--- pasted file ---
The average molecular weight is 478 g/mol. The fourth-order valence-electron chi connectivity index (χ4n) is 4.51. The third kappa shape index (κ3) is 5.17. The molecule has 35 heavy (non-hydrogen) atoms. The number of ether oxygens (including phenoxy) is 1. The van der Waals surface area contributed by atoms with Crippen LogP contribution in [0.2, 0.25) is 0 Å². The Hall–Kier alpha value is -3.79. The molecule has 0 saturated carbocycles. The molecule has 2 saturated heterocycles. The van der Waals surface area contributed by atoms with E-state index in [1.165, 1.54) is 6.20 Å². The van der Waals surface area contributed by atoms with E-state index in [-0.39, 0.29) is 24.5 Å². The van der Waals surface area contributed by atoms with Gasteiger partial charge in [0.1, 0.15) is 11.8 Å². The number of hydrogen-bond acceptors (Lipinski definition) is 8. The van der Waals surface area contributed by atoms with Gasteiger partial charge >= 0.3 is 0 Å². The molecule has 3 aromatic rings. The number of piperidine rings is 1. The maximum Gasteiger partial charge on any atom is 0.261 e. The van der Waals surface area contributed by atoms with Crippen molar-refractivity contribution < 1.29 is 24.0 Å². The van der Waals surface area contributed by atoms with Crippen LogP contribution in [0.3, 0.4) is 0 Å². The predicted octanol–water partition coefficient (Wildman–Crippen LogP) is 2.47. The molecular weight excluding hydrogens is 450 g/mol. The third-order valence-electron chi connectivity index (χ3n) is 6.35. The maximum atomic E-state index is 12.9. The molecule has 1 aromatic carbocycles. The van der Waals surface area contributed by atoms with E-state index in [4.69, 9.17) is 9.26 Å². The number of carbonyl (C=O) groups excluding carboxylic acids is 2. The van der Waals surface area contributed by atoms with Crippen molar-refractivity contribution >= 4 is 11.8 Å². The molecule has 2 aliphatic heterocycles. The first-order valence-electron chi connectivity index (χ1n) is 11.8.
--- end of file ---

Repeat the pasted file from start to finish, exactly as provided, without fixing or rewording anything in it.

The average molecular weight is 478 g/mol. The fourth-order valence-electron chi connectivity index (χ4n) is 4.51. The third kappa shape index (κ3) is 5.17. The molecule has 35 heavy (non-hydrogen) atoms. The number of ether oxygens (including phenoxy) is 1. The van der Waals surface area contributed by atoms with Crippen LogP contribution in [0.2, 0.25) is 0 Å². The Hall–Kier alpha value is -3.79. The molecule has 0 saturated carbocycles. The molecule has 2 saturated heterocycles. The van der Waals surface area contributed by atoms with E-state index in [1.165, 1.54) is 6.20 Å². The van der Waals surface area contributed by atoms with E-state index in [-0.39, 0.29) is 24.5 Å². The van der Waals surface area contributed by atoms with Gasteiger partial charge in [0.1, 0.15) is 11.8 Å². The number of hydrogen-bond acceptors (Lipinski definition) is 8. The van der Waals surface area contributed by atoms with Gasteiger partial charge >= 0.3 is 0 Å². The molecule has 3 aromatic rings. The number of piperidine rings is 1. The maximum Gasteiger partial charge on any atom is 0.261 e. The van der Waals surface area contributed by atoms with Crippen molar-refractivity contribution < 1.29 is 24.0 Å². The van der Waals surface area contributed by atoms with Crippen LogP contribution in [0.3, 0.4) is 0 Å². The predicted octanol–water partition coefficient (Wildman–Crippen LogP) is 2.47. The molecular weight excluding hydrogens is 450 g/mol. The third-order valence-electron chi connectivity index (χ3n) is 6.35. The maximum atomic E-state index is 12.9. The molecule has 1 aromatic carbocycles. The van der Waals surface area contributed by atoms with E-state index in [4.69, 9.17) is 9.26 Å². The number of carbonyl (C=O) groups excluding carboxylic acids is 2. The van der Waals surface area contributed by atoms with Crippen molar-refractivity contribution >= 4 is 11.8 Å². The molecule has 2 aliphatic heterocycles. The first-order valence-electron chi connectivity index (χ1n) is 11.8.